Twisted Metal and God of War designer David Jaffe has said developers, gamers and especially games journalists should stop pandering to gaming's artistic pretensions, so the industry is forced to "shit or get off the pot".
"These are all surface elements that - while challenging as anything else in games to produce well - do not speak to the maturation of the medium one iota," Jaffe wrote in a blog post, speaking of mature themes and post-modern aesthetics.
"I'm tired of seeing gamers - and game journalists especially - falling for this. Game journalists of all people need to be calling us developers out on our smoke and mirrors bullshit.
"If we really want to get to the top of the mountain we have to be honest about the current state of the 'art'. Just because your game wears the trappings of relevancy does not make it relevant."
Jaffe explained that giving gamers and developers an unrealistic sense of the medium's achievement is like telling a child their art couldn't be improved - encouraging complacency.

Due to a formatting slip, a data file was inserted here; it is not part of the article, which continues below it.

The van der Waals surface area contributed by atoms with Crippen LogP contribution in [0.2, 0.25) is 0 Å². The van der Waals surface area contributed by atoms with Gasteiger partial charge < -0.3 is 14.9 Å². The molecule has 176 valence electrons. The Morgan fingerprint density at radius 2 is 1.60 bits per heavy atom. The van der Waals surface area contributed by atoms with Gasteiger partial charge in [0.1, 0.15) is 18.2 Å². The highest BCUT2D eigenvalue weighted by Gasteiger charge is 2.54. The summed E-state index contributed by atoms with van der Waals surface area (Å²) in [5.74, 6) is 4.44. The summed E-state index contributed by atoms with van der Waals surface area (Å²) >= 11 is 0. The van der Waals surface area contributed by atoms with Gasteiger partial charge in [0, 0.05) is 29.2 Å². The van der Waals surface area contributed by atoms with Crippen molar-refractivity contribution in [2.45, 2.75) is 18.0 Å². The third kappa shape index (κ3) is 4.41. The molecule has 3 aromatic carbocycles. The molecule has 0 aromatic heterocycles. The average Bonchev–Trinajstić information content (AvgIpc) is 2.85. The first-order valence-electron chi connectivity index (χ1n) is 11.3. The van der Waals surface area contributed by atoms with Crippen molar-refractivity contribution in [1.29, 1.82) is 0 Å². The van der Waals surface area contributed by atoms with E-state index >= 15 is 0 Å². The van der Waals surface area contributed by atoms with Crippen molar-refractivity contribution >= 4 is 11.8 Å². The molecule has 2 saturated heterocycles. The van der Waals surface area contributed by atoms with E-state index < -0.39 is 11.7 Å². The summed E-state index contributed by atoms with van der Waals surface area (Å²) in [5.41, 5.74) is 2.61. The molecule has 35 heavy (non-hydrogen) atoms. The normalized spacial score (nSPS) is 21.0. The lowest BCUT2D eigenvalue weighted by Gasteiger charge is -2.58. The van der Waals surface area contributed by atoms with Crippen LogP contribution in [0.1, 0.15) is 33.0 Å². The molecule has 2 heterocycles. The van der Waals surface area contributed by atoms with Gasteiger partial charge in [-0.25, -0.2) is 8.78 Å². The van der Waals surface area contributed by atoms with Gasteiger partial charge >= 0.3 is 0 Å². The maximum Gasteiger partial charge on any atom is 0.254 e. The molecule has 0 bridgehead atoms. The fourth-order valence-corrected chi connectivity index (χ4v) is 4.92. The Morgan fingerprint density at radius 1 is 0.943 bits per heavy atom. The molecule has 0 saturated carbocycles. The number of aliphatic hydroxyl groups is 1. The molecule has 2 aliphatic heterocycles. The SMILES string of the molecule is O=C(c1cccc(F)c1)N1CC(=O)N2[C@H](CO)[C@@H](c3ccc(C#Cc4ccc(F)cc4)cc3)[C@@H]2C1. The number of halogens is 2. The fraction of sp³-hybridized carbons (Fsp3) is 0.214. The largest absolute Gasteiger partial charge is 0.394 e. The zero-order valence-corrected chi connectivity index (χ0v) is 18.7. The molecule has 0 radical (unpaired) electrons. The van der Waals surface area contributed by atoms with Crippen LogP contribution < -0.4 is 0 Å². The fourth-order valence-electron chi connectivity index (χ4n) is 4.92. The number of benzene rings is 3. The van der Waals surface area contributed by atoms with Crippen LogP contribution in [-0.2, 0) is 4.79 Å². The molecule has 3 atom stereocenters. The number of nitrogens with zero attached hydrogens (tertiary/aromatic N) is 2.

"The very nature of something being artistic and important means that - except in rare cases - its power is evident without anyone having to tell you that it is," he added.
"And the sooner the people who write about games for a living start reporting on this angle of the story, the sooner us developers will be forced to shit or get off the pot."
Responding to comments, Jaffe went on to explain his chain of thought.
"Tell us game makers we've arrived and before you know it, we'll think we really have (some of us already do)," he said.
"As will the fans and the press. But we really haven't arrived at all and it all just seems like this bullshit, backroom, secret-handshake kind of club where we tell the press how important and meaningful we've become in order to stroke our own egos, and then the press (SOME, certainly not all) goes off and writes about how important games have become in order to convince themselves they are doing important work and not 'just' writing about the number of guns in the latest shooter or the size of the levels in a hit game's expansion pak (sic)."
Thanks, PS Beyond.